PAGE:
Many people know that the Keweenaw Peninsula is legendary for the amount of lake-effect snow it receives each winter. Lesser known but equally impressive is that the same lake that dispenses buckets of snowfall is responsible for the Keweenaw Peninsula’s miles of pristine coastline.
The meeting of Lake Superior and the Copper Island coastline has created an array of diverse beaches. Rocky, sandy, remote, close to town, you name it—the Upper Peninsula has it.
So to aid you on your next north-bound journey, we’ve compiled a list of the best beaches in the Keweenaw.
WHITE CITY BEACH
White City Beach sits at the southern entry of the Portage Canal, a 40-minute drive from Houghton. White City sits with its “back” to the northwesterly winds, protected by the ridge of the Keweenaw Peninsula. This provides calm water and a perfect pocket for swimming. White City features a half-mile break wall at the end of which a steel lighthouse stands sentinel serving as an active beacon light for boaters. The break wall is a great place to walk and see the beach and expansive Lake Superior views from a new vantage point. With fine, white sand, a view of the Huron Mountains, a gradually deepening swim area, and lots to explore, it is the perfect place to bring the family for a day at the beach.
RAY KESTNER WATERFRONT PARK (CHUTES AND LADDERS)
Close to the heart of Houghton is Ray Kestner Waterfront Park, lovingly named by locals as “Chutes and Ladders.” Kestner Park boasts a variety of things to do, including paddle sport rentals, a concession stand, a large playground, volleyball courts, a picnic area, and a protected swim area. Even though it’s close to town, you can still experience as much adventure here as you like. This park also plays host to many of Houghton’s outdoor events and festivals like the much-lauded Bridgefest.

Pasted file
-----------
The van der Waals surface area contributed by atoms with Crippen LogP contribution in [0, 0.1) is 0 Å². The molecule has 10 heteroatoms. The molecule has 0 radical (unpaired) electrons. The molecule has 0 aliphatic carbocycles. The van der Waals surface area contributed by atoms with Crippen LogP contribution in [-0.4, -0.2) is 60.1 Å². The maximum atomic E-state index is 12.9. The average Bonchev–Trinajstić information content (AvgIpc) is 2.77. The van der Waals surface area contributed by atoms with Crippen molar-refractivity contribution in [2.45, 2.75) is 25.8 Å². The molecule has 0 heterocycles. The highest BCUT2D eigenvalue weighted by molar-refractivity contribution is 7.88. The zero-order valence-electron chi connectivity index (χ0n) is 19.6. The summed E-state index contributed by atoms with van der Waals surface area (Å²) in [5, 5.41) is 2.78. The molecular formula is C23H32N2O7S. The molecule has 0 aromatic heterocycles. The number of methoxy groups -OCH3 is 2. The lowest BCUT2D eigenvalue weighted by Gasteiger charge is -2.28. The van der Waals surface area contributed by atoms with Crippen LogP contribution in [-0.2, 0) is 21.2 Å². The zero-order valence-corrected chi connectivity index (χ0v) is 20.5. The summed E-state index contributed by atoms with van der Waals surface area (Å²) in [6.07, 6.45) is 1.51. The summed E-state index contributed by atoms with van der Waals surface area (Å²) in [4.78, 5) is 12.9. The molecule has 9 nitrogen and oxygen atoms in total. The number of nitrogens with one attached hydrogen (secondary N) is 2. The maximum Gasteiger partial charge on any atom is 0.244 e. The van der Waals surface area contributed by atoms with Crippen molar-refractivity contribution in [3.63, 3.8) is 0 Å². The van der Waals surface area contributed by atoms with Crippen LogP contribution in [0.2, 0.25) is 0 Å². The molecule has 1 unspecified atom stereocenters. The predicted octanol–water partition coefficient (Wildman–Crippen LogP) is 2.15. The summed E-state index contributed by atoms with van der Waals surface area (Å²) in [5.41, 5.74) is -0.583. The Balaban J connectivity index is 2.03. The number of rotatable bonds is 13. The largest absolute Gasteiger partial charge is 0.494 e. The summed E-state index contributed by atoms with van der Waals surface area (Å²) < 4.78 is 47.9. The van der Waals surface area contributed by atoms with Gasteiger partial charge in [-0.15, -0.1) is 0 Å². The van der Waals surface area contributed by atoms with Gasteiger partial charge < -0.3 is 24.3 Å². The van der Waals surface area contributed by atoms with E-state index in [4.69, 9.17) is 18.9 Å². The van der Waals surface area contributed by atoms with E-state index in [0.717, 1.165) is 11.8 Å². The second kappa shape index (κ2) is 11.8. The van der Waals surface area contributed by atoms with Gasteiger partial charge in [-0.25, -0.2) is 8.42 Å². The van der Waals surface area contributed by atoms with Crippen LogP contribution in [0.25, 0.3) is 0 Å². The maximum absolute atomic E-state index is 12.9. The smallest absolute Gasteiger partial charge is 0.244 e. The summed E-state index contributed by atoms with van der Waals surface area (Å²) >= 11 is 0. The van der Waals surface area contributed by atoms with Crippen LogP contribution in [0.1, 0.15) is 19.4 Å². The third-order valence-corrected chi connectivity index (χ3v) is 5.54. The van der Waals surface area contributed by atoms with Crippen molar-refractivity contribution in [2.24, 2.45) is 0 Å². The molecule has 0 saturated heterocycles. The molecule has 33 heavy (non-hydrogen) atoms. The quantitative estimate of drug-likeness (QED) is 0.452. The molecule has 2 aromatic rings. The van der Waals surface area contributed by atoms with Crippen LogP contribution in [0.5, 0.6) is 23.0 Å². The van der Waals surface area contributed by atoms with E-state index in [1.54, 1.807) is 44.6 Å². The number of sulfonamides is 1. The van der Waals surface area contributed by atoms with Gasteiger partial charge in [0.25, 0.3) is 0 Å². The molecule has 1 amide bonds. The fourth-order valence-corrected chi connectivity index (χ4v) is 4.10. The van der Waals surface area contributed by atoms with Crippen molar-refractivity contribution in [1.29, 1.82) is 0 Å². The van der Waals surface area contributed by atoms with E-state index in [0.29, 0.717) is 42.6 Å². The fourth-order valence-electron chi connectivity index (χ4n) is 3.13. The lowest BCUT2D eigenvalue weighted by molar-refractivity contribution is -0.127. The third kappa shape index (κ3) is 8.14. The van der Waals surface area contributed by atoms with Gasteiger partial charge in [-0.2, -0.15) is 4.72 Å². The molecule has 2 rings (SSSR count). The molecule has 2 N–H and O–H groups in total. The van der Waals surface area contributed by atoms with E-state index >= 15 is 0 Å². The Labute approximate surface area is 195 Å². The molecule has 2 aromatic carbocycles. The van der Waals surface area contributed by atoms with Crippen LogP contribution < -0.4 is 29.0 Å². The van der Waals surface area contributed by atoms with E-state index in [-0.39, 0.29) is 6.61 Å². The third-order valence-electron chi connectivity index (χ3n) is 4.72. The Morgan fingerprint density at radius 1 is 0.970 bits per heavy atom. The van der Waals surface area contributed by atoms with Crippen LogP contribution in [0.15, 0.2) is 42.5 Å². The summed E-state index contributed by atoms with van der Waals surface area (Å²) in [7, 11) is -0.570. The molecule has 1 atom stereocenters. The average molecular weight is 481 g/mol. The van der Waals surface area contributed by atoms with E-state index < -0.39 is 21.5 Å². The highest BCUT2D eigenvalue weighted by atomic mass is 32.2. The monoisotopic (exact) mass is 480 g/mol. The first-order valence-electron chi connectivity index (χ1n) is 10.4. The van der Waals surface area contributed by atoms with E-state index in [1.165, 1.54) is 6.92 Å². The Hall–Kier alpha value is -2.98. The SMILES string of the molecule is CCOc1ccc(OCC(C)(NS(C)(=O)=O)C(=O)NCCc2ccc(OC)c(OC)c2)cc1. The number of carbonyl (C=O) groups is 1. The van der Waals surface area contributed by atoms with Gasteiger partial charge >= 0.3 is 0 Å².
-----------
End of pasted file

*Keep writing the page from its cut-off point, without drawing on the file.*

(Yooper phonetic spelling: Bay-duh-gree)
Bete Grise tops the list of best beaches in the Upper Peninsula with soft white sand beaches surrounded by rugged Keweenaw coastline. Bete Grise’s crescent shape creates a safe harbor for boaters, protected from the quick-tempered Lake Superior. It is also a haven for paddlers who can explore the area’s many channels. Bete Grise sits an hour north of Houghton and a half-hour south of Copper Harbor on the eastern shore. Its remoteness makes it a great spot to spend the day picnicking far from crowds. The sand on this beach also holds a little magic. Visitors who swirl their hands around in the sand report a faint singing sound, which is said to be that of a Native American woman singing to her love who was lost in the Lake.
EAGLE RIVER PUBLIC BEACH
Located on the western shore of the Keweenaw Peninsula, Eagle River delivers some of the most exceptional sunsets in Michigan. It is also known as a prime spot for catching the Northern Lights. While you may be tempted to drive right through to Copper Harbor, Eagle River beach offers breathing room away from crowds and continuous coastline for agate hunting or soaking up the sun. The Eagle River beach also sits right next door to one of the best restaurants in Michigan, Fitzgeralds. It is one of the best places to grab a drink and sit out on the deck and enjoy the views of Lake Superior.